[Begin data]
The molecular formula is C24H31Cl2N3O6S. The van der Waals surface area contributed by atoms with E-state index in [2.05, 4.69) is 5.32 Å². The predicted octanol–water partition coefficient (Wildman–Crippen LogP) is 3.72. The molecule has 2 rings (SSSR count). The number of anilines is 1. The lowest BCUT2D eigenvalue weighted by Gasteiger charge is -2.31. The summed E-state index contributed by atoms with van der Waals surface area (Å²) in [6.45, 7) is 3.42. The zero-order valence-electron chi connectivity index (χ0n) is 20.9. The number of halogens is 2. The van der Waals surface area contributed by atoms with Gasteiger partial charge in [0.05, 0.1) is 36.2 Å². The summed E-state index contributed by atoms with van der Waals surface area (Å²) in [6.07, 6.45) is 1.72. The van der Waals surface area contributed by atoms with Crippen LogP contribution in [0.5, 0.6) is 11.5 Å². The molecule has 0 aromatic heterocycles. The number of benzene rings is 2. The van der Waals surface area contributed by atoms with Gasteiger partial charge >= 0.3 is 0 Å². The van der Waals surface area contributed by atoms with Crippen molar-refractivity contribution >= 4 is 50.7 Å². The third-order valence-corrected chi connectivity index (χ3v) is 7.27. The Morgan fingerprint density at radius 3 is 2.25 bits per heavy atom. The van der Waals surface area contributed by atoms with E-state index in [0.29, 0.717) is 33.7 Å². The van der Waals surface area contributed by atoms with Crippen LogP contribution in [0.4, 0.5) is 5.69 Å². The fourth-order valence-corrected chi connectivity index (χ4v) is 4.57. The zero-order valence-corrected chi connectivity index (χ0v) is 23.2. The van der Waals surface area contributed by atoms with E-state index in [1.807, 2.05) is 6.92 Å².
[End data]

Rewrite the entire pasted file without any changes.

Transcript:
The molecular formula is C24H31Cl2N3O6S. The van der Waals surface area contributed by atoms with E-state index in [2.05, 4.69) is 5.32 Å². The predicted octanol–water partition coefficient (Wildman–Crippen LogP) is 3.72. The molecule has 2 rings (SSSR count). The number of anilines is 1. The lowest BCUT2D eigenvalue weighted by Gasteiger charge is -2.31. The summed E-state index contributed by atoms with van der Waals surface area (Å²) in [6.45, 7) is 3.42. The zero-order valence-electron chi connectivity index (χ0n) is 20.9. The number of halogens is 2. The van der Waals surface area contributed by atoms with Gasteiger partial charge in [0.05, 0.1) is 36.2 Å². The summed E-state index contributed by atoms with van der Waals surface area (Å²) in [6.07, 6.45) is 1.72. The van der Waals surface area contributed by atoms with Crippen LogP contribution in [0.5, 0.6) is 11.5 Å². The molecule has 0 aromatic heterocycles. The number of benzene rings is 2. The van der Waals surface area contributed by atoms with Gasteiger partial charge >= 0.3 is 0 Å². The van der Waals surface area contributed by atoms with Crippen molar-refractivity contribution >= 4 is 50.7 Å². The third-order valence-corrected chi connectivity index (χ3v) is 7.27. The Morgan fingerprint density at radius 3 is 2.25 bits per heavy atom. The van der Waals surface area contributed by atoms with E-state index in [0.29, 0.717) is 33.7 Å². The van der Waals surface area contributed by atoms with Crippen LogP contribution in [0.4, 0.5) is 5.69 Å². The fourth-order valence-corrected chi connectivity index (χ4v) is 4.57. The zero-order valence-corrected chi connectivity index (χ0v) is 23.2. The van der Waals surface area contributed by atoms with E-state index in [1.807, 2.05) is 6.92 Å².